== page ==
Newsletter Masthead Tiffin Logo
Newsletter Feature Image

Gluten

Dotted Line Horizontal Rule

Gluten intolerances have become much more prevalent in recent years. As a matter of fact, celiac disease is thought to affect 1 in 33 people. Celiac disease and gluten intolerances are due to an inflammatory response to a protein called gluten, which is found in wheat, rye, barley and, sometimes, oats. It is this protein that makes breads and pastas chewy.

When someone who has celiac disease or is sensitive to gluten consumes gluten-containing foods, antibodies that attack intestinal microvilli are attacked. As a result, nutrient absorption is impaired. People may suffer from diarrhea, weight loss, malnutrition, migraines, infertility and osteoporosis, and other inflammatory conditions.

No one really knows why but one of the reasons may be that we are no longer consuming the same types of wheat that our ancestors consumed. Another reason may be that, because people are consuming more refined grain products (such as white flour), they may have reduced ability to digest gluten, which is found in the endosperm of seeds (a part that is usually removed from the grain when it is refined). It might also be because much of the wheat produced today is genetically modified. As was noted in a previous newsletter, genetically modified foods may cause allergies because the process of crossing genes from one species to another creates allergens, or can create new allergies.

People who have celiac disease or intolerance to gluten need to eliminate all gluten-containing foods from their diet. The best grains to use instead of wheat, rye, and barley are:

  • Quinoa
  • Brown rice
  • Gluten-free oats
  • Millet
  • Buckwheat (related to rhubarb and not wheat)
  • Non-GMO corn

Back to Top

Quote of the Month

Dotted Line Horizontal Rule

“Luck is like having a rice dumpling fly into your mouth.”

—Japanese Proverb

Back to Top

Upcoming Events Headline

Dotted Line Horizontal Rule

Events to look forward to in August and September:

Organic Singapore
New to Singapore or just want to find out more about where to find organic foods? Join me for a tour of some local organic stores, a wholesale market and an organic restaurant.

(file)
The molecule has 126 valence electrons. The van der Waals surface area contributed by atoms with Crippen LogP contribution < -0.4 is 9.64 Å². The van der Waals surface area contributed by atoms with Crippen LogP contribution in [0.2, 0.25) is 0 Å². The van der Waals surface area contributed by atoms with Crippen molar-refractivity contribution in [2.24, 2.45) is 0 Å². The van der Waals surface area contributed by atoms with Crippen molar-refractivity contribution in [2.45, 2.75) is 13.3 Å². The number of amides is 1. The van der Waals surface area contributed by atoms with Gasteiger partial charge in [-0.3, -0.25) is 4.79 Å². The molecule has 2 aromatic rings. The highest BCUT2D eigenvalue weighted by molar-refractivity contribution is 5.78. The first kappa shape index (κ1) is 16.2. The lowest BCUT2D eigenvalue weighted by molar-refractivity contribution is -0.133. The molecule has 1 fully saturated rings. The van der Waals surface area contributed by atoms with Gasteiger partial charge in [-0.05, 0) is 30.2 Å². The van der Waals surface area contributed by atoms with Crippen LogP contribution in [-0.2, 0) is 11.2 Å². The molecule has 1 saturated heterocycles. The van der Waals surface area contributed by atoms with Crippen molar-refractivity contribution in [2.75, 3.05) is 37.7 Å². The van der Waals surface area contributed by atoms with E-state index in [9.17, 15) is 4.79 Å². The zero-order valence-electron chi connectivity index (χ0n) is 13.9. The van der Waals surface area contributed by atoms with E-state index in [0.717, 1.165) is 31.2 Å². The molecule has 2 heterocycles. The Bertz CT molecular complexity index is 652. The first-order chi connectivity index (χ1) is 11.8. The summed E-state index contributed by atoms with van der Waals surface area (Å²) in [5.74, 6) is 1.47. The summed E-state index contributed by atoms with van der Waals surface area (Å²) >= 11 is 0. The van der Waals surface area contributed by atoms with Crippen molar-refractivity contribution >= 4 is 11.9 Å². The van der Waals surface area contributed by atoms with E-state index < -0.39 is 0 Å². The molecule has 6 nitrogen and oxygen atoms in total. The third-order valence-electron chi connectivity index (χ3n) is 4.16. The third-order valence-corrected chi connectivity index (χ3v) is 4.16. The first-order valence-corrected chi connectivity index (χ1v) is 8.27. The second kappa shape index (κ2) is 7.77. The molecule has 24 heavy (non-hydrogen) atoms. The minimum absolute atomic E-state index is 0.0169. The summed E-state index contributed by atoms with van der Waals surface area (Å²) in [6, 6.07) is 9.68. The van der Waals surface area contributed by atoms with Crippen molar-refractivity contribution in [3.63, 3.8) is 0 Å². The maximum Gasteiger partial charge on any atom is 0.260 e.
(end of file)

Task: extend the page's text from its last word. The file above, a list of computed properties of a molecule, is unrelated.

Top 20 Healing Foods
Did you ever wonder what kuzu root or ghee are good for? Join me for a class on which foods are crucial to good health. We’ll talk about the top 20 healing foods and how these can be incorporated into your diet.

Eat to Beat Inflammation
What is inflammation and what does it do to our body? More importantly, what foods can we eat to prevent inflammation in our body? Join me for a class where we will discuss on of the leading causes of contemporary diseases and what foods we can incorporate into our diet to minimize inflammation and build up our immune system.

Back to Top

All events are located in Singapore unless otherwise noted. For more information
and a complete listing of upcoming events, visit healthytiffin.net/events.html

Rachel Khanna photograph

About Me Headline

I am the mother of four daughters and a Certified Health Counselor, as well as a passionate advocate of organic and local food and a healthy lifestyle. I decided to become a health counselor to fulfill my passion of working with children and parents to improve their health and family life. Learn more about me at healthytiffin.net/about.html

Call to action: Want more information? Visit www.healthytiffin.net for recipes, resources, events, and to learn about our individual and group programs. Click here now!
In this issue:

Recipes

Homemade Energy Bars (yields 1 baking sheet)

  • ¼ cup blanched and slivered almonds
  • 1 ½ cups rolled oats
  • 1 cup puffed brown rice cereal
  • 1 ½ cups dried apricots, chopped
  • 1 ½ cups currants, raisins or cranberries
  • 1 cup brown rice syrup
  • ½ cup maple syrup
  • ½ cup almond butter or sunflower seed butter (sunbutter)
  • 1 ½ tsp vanilla extract
  • ½ tsp cinnamon
  1. Preheat oven to 350º F. Spread almonds, oats and cereal on baking sheet. Bake 15 minutes, until toasted.
  2. In large bowl, combine apricots, currants, and cinnamon. Toss to mix. Add toasted nuts, oats and cereal and mix again.
  3. Combine rice syrup and maple syrup in a saucepan. Bring to a boil over medium heat. Reduce heat to low and stir in almond butter and vanilla. Quickly pour syrup over oatmeal mixture and stir well.
  4. With a spatula, spread the warm mixture on a baking sheet lined with parchment paper. Press into even, thin layer. Place another piece of parchment on top. Work quickly to prevent mixture from cooling. Chill 2 hours, then cut into squares. Bars can be refrigerated.

Click here
for more recipes
on healthytiffin.net

Dotted Line Horizontal Rule

Tiffin LLC · Rachel@Healthytiffin.net

This newsletter and its content copyright © The Picky Foodie 2010. All rights reserved.
Any redistribution or reproduction of part or all of the contents in any form without prior consent is prohibited.